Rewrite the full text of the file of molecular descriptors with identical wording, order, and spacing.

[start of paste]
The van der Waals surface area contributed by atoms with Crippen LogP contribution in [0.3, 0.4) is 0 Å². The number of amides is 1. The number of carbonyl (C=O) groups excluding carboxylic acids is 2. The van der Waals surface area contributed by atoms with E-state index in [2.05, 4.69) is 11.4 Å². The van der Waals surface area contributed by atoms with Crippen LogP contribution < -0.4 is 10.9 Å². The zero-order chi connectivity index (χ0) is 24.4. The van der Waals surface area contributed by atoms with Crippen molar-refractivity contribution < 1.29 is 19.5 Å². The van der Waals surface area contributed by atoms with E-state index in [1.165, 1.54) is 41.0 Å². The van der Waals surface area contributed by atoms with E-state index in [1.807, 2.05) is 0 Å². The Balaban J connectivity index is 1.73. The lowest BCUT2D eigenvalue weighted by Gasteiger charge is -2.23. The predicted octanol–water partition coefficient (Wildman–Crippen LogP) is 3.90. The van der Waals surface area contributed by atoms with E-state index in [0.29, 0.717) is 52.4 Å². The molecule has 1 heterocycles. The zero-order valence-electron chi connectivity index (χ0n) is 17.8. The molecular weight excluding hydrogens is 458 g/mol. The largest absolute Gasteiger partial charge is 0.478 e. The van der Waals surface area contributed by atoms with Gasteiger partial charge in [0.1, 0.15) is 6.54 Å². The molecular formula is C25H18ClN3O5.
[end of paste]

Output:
The van der Waals surface area contributed by atoms with Crippen LogP contribution in [0.3, 0.4) is 0 Å². The number of amides is 1. The number of carbonyl (C=O) groups excluding carboxylic acids is 2. The van der Waals surface area contributed by atoms with E-state index in [2.05, 4.69) is 11.4 Å². The van der Waals surface area contributed by atoms with Crippen LogP contribution < -0.4 is 10.9 Å². The zero-order chi connectivity index (χ0) is 24.4. The van der Waals surface area contributed by atoms with Crippen molar-refractivity contribution < 1.29 is 19.5 Å². The van der Waals surface area contributed by atoms with E-state index in [1.165, 1.54) is 41.0 Å². The van der Waals surface area contributed by atoms with E-state index in [1.807, 2.05) is 0 Å². The Balaban J connectivity index is 1.73. The lowest BCUT2D eigenvalue weighted by Gasteiger charge is -2.23. The predicted octanol–water partition coefficient (Wildman–Crippen LogP) is 3.90. The van der Waals surface area contributed by atoms with E-state index in [0.29, 0.717) is 52.4 Å². The molecule has 1 heterocycles. The zero-order valence-electron chi connectivity index (χ0n) is 17.8. The molecular weight excluding hydrogens is 458 g/mol. The largest absolute Gasteiger partial charge is 0.478 e. The van der Waals surface area contributed by atoms with Gasteiger partial charge in [0.1, 0.15) is 6.54 Å². The molecular formula is C25H18ClN3O5.